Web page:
Precision (%RSD) for major elements during 10 analyses of the middle calibration standard (Mn, P = 1000 mg/L; Li = 500 ppm; Ni, Zn = 100 ppm).???????

Figure 1. Precision (%RSD) for major elements during 10 analyses of the middle calibration standard (Mn, P = 1000 mg/L; Li = 500 ppm; Ni, Zn = 100 ppm). Image Credit: PerkinElmer, Inc.

Most of the results were <0.1%. This level of precision was enabled by the analyte being read at the exact same integration time (0.01 sec) as the internal standard.

The internal standard corrected for flicker and shot noise through having true simultaneous measurements, which resulted in exceptionally precise measurements.

Recovery of major elements over 10 analyses (Mn, P = 1000 mg/L; Li = 500 ppm; Ni, Zn = 100 ppm).

Figure 2. Recovery of major elements over 10 analyses (Mn, P = 1000 mg/L; Li = 500 ppm; Ni, Zn = 100 ppm). Image Credit: PerkinElmer, Inc.

Recovery of minor elements (0.1 mg/L) over 10 analyses.

Figure 3. Recovery of minor elements (0.1 mg/L) over 10 analyses. Image Credit: PerkinElmer, Inc.

Concentrations of the majors and impurities were both measured during the same analysis. The impurities are shown in Figure 3, and the recoveries for the majors are shown in Figure 2. The impurities recovered within 6% of their expected values, and the major elements recovered within 2%.

Table 4. Precision (% RSD) over 10 Analyses of Major and Impurity Elements. Source: PerkinElmer, Inc.

Major Components
Element RSD
Mn 0.12%
P 0.10%
Li 0.19%
Ni 0.07%
Zn 0.05%
Element RSD
Cu 1.3%
Cd 1.2%
Hg 1.8%
Mo 1.3%
Pb 0.84%


The precision of both the major and impurity elements over the ten analyses evidence the stability of the methodology. Table 4 shows that the RSDs are less than 2% for the impurity elements and less than 0.2% for the major elements.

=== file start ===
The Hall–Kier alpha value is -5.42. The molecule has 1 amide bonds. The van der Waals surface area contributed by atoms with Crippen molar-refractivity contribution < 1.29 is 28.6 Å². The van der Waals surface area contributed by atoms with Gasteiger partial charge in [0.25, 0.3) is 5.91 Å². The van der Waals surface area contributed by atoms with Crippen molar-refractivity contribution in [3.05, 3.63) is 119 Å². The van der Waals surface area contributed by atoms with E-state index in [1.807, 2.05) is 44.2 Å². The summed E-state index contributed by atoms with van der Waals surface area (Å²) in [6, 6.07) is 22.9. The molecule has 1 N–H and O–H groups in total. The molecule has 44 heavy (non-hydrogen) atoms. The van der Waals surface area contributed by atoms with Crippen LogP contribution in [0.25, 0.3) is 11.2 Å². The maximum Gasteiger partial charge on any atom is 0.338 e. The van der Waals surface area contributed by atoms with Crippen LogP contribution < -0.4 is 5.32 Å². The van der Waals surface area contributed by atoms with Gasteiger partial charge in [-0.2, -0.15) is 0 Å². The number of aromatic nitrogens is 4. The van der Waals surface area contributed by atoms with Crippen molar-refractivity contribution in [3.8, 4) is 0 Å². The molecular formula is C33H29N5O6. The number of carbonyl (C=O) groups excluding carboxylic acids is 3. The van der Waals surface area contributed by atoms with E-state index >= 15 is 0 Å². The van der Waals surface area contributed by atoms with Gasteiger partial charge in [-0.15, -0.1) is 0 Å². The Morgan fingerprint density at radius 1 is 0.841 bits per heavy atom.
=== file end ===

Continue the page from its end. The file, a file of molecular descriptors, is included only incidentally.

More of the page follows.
The use of HP-ICP-OES is the reason for the reproducibility of the major elements. 'Normal' and HP-ICP-OES analyses can both be implemented within the same method without the sacrifice of data quality, as demonstrated by the precision for the impurities.


This article shows how HP-ICP-OES can be provided using the Avio 550 Max ICP-OES through its ability to fully measure internal standards and analytes simultaneously and with high precision.

This results in high precisions/low RSDs (usually <0.10%) through its ability to provide real-time corrections of variations in the analytical signal.

Both impurities and matrix components can be measured together in a single method because HP-ICP-OES can be implemented in the same method along with analytes measured conventionally.

This is demonstrated in the above analysis of impurities and matrix components in common battery materials. HP-ICP-OES allows for exceptional accuracy and precision in the measurement of matrix materials when combined with bracketing calibrations.


  1. "HP-ICP-OES: Using the Avio 550/560 Max to Achieve the Highest Possible Precisions", Technical Note, PerkinElmer, 2020.

Consumables Used

Table 5. Source: PerkinElmer, Inc.

Component Part Number
Sample Uptake Tubing:
Black/Black (0.76 mm id) PVC, Flared
Drain Tubing:
Gray/Gray (1.30 mm id), Santoprene
Lithium Standard, 10,000 μg/mL N9304323 (125 mL)
N9304324 (500 mL)
Manganese Standard, 10,000 μg/mL N9304115 (125 mL)
Nickel Standard, 10,000 μg/mL N9304117 (125 mL)
N9304116 (500 mL)
Phosphorus Standard, 10,000 μg/mL N9304119 (125 mL)
N9304118 (500 mL)
Zinc Standard, 10,000 μg/mL N9304129 (125 mL)
Cadmium Standard, 1000 μg/mL N9300176 (125 mL)
N9300107 (500 mL)


Table 6. Source: PerkinElmer, Inc.

Component Part Number
Copper Standard, 1000 μg/mL N9300183 (125 mL)
N9300114 (500 mL)
Lead Standard, 1000 μg/mL N9300175 (125 mL)
N9300128 (500 mL)
Mercury Standard, 1000 μg/mL N9300174 (125 mL)
N9300133 (500 mL)
Molybdenum Standard, 1000 μg/mL N9303784 (125 mL)
N9300134 (500 mL)
Scandium Standard, 1000 μg/mL N9303798 (125 mL)
N9300148 (500 mL)
Autosampler Tubes, case of 500 B0193233 (15 mL)
B0193234 (50 mL)


This information has been sourced, reviewed and adapted from materials provided by PerkinElmer, Inc.

For more information on this source, please visit PerkinElmer, Inc.